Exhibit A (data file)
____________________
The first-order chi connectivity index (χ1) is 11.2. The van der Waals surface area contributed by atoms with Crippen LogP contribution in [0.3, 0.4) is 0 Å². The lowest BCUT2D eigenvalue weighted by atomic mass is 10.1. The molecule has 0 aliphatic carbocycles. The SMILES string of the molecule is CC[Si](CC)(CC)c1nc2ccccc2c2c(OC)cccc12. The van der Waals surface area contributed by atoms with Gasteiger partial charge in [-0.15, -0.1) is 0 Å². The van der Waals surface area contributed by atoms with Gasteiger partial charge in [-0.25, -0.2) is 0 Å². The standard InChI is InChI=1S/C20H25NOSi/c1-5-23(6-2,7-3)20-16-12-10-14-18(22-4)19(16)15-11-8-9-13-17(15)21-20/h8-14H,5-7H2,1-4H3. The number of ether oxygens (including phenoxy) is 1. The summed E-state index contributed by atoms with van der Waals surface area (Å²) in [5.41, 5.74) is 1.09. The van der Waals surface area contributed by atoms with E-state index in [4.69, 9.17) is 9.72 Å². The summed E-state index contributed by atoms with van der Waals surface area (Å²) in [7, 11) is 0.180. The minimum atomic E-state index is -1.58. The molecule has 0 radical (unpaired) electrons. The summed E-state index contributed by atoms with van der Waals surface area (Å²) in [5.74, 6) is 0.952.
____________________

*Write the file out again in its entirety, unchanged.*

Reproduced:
The first-order chi connectivity index (χ1) is 11.2. The van der Waals surface area contributed by atoms with Crippen LogP contribution in [0.3, 0.4) is 0 Å². The lowest BCUT2D eigenvalue weighted by atomic mass is 10.1. The molecule has 0 aliphatic carbocycles. The SMILES string of the molecule is CC[Si](CC)(CC)c1nc2ccccc2c2c(OC)cccc12. The van der Waals surface area contributed by atoms with Gasteiger partial charge in [-0.15, -0.1) is 0 Å². The van der Waals surface area contributed by atoms with Gasteiger partial charge in [-0.25, -0.2) is 0 Å². The standard InChI is InChI=1S/C20H25NOSi/c1-5-23(6-2,7-3)20-16-12-10-14-18(22-4)19(16)15-11-8-9-13-17(15)21-20/h8-14H,5-7H2,1-4H3. The number of ether oxygens (including phenoxy) is 1. The summed E-state index contributed by atoms with van der Waals surface area (Å²) in [5.41, 5.74) is 1.09. The van der Waals surface area contributed by atoms with E-state index in [4.69, 9.17) is 9.72 Å². The summed E-state index contributed by atoms with van der Waals surface area (Å²) in [7, 11) is 0.180. The minimum atomic E-state index is -1.58. The molecule has 0 radical (unpaired) electrons. The summed E-state index contributed by atoms with van der Waals surface area (Å²) in [5.74, 6) is 0.952.